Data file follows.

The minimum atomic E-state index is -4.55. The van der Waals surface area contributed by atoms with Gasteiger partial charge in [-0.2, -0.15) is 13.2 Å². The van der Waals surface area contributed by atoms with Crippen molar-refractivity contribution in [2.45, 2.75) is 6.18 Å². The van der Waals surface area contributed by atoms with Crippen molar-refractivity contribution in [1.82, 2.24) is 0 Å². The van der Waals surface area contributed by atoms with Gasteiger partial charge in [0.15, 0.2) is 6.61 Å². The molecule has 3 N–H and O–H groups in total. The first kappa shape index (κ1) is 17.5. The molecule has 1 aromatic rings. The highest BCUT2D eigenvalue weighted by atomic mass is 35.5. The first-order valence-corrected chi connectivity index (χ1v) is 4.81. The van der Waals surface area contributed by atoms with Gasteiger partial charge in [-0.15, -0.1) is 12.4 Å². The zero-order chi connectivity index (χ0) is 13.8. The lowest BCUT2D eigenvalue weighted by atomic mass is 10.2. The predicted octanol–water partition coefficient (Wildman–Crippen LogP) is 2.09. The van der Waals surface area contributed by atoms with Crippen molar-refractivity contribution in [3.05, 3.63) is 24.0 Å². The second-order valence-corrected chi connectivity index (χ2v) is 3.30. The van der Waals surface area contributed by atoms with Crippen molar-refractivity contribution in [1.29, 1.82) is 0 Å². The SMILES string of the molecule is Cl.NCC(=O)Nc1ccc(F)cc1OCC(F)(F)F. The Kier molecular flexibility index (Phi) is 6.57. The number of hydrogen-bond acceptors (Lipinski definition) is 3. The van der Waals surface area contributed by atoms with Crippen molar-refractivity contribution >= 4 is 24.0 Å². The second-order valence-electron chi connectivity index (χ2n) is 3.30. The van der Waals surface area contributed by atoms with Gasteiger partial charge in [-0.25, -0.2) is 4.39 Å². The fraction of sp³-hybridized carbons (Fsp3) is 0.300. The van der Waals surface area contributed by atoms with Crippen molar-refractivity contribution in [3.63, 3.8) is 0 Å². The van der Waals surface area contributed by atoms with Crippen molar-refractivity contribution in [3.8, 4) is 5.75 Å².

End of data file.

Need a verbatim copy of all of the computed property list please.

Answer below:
The minimum atomic E-state index is -4.55. The van der Waals surface area contributed by atoms with Gasteiger partial charge in [-0.2, -0.15) is 13.2 Å². The van der Waals surface area contributed by atoms with Crippen molar-refractivity contribution in [2.45, 2.75) is 6.18 Å². The van der Waals surface area contributed by atoms with Crippen molar-refractivity contribution in [1.82, 2.24) is 0 Å². The van der Waals surface area contributed by atoms with Gasteiger partial charge in [0.15, 0.2) is 6.61 Å². The molecule has 3 N–H and O–H groups in total. The first kappa shape index (κ1) is 17.5. The molecule has 1 aromatic rings. The highest BCUT2D eigenvalue weighted by atomic mass is 35.5. The first-order valence-corrected chi connectivity index (χ1v) is 4.81. The van der Waals surface area contributed by atoms with Gasteiger partial charge in [-0.15, -0.1) is 12.4 Å². The zero-order chi connectivity index (χ0) is 13.8. The lowest BCUT2D eigenvalue weighted by atomic mass is 10.2. The predicted octanol–water partition coefficient (Wildman–Crippen LogP) is 2.09. The van der Waals surface area contributed by atoms with Crippen molar-refractivity contribution in [3.05, 3.63) is 24.0 Å². The second-order valence-corrected chi connectivity index (χ2v) is 3.30. The van der Waals surface area contributed by atoms with Crippen molar-refractivity contribution in [1.29, 1.82) is 0 Å². The SMILES string of the molecule is Cl.NCC(=O)Nc1ccc(F)cc1OCC(F)(F)F. The Kier molecular flexibility index (Phi) is 6.57. The number of hydrogen-bond acceptors (Lipinski definition) is 3. The van der Waals surface area contributed by atoms with Crippen molar-refractivity contribution >= 4 is 24.0 Å². The second-order valence-electron chi connectivity index (χ2n) is 3.30. The van der Waals surface area contributed by atoms with Gasteiger partial charge in [-0.25, -0.2) is 4.39 Å². The fraction of sp³-hybridized carbons (Fsp3) is 0.300. The van der Waals surface area contributed by atoms with Crippen molar-refractivity contribution in [3.63, 3.8) is 0 Å². The van der Waals surface area contributed by atoms with Crippen molar-refractivity contribution in [3.8, 4) is 5.75 Å².